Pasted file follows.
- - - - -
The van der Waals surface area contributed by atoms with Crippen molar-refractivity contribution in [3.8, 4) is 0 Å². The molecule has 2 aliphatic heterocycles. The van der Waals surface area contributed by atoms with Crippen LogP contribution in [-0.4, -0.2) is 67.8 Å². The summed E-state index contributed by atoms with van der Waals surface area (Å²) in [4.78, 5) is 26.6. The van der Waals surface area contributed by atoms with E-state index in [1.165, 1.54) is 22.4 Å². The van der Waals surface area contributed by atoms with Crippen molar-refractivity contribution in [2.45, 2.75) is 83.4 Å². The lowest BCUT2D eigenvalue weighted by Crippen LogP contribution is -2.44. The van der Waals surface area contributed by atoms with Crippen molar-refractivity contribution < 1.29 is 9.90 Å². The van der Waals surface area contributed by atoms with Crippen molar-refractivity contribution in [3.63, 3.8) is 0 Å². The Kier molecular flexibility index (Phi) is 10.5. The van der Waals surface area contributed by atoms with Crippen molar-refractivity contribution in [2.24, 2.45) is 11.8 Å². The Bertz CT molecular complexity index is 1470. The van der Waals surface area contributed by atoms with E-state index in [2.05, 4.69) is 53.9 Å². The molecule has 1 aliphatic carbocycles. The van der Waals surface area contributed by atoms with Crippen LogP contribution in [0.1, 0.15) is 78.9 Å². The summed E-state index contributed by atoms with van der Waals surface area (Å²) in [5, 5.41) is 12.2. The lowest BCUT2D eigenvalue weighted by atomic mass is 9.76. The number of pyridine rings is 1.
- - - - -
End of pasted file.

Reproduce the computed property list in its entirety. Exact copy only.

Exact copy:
The van der Waals surface area contributed by atoms with Crippen molar-refractivity contribution in [3.8, 4) is 0 Å². The molecule has 2 aliphatic heterocycles. The van der Waals surface area contributed by atoms with Crippen LogP contribution in [-0.4, -0.2) is 67.8 Å². The summed E-state index contributed by atoms with van der Waals surface area (Å²) in [4.78, 5) is 26.6. The van der Waals surface area contributed by atoms with E-state index in [1.165, 1.54) is 22.4 Å². The van der Waals surface area contributed by atoms with Crippen molar-refractivity contribution in [2.45, 2.75) is 83.4 Å². The lowest BCUT2D eigenvalue weighted by Crippen LogP contribution is -2.44. The van der Waals surface area contributed by atoms with Crippen molar-refractivity contribution < 1.29 is 9.90 Å². The van der Waals surface area contributed by atoms with Crippen molar-refractivity contribution in [3.63, 3.8) is 0 Å². The Kier molecular flexibility index (Phi) is 10.5. The van der Waals surface area contributed by atoms with Crippen molar-refractivity contribution in [2.24, 2.45) is 11.8 Å². The Bertz CT molecular complexity index is 1470. The van der Waals surface area contributed by atoms with E-state index in [2.05, 4.69) is 53.9 Å². The molecule has 1 aliphatic carbocycles. The van der Waals surface area contributed by atoms with Crippen LogP contribution in [0.1, 0.15) is 78.9 Å². The summed E-state index contributed by atoms with van der Waals surface area (Å²) in [5, 5.41) is 12.2. The lowest BCUT2D eigenvalue weighted by atomic mass is 9.76. The number of pyridine rings is 1.